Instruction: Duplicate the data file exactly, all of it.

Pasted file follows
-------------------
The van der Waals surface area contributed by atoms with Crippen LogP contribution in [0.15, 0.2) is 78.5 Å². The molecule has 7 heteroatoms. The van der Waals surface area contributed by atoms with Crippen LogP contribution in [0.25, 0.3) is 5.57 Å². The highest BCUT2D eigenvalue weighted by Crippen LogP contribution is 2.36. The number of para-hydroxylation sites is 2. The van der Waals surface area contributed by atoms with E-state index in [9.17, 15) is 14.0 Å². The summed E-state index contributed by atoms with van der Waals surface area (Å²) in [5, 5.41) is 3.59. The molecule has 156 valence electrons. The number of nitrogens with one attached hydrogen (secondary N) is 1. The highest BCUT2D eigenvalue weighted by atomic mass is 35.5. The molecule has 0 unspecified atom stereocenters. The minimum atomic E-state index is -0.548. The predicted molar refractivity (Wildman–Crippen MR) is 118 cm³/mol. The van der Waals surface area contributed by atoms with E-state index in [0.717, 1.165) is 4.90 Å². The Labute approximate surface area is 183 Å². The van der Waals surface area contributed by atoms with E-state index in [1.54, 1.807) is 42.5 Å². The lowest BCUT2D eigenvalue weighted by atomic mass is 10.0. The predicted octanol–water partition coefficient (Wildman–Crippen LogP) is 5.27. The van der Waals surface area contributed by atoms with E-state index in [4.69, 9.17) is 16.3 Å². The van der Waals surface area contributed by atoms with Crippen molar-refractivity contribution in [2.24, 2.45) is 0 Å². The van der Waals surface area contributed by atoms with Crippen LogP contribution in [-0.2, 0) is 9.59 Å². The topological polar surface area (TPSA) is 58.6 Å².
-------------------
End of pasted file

The van der Waals surface area contributed by atoms with Crippen LogP contribution in [0.15, 0.2) is 78.5 Å². The molecule has 7 heteroatoms. The van der Waals surface area contributed by atoms with Crippen LogP contribution in [0.25, 0.3) is 5.57 Å². The highest BCUT2D eigenvalue weighted by Crippen LogP contribution is 2.36. The number of para-hydroxylation sites is 2. The van der Waals surface area contributed by atoms with E-state index in [9.17, 15) is 14.0 Å². The summed E-state index contributed by atoms with van der Waals surface area (Å²) in [5, 5.41) is 3.59. The molecule has 156 valence electrons. The number of nitrogens with one attached hydrogen (secondary N) is 1. The highest BCUT2D eigenvalue weighted by atomic mass is 35.5. The molecule has 0 unspecified atom stereocenters. The minimum atomic E-state index is -0.548. The predicted molar refractivity (Wildman–Crippen MR) is 118 cm³/mol. The van der Waals surface area contributed by atoms with E-state index in [0.717, 1.165) is 4.90 Å². The Labute approximate surface area is 183 Å². The van der Waals surface area contributed by atoms with E-state index in [1.54, 1.807) is 42.5 Å². The lowest BCUT2D eigenvalue weighted by atomic mass is 10.0. The predicted octanol–water partition coefficient (Wildman–Crippen LogP) is 5.27. The van der Waals surface area contributed by atoms with E-state index in [4.69, 9.17) is 16.3 Å². The van der Waals surface area contributed by atoms with Crippen molar-refractivity contribution in [2.24, 2.45) is 0 Å². The van der Waals surface area contributed by atoms with Crippen LogP contribution in [-0.2, 0) is 9.59 Å². The topological polar surface area (TPSA) is 58.6 Å².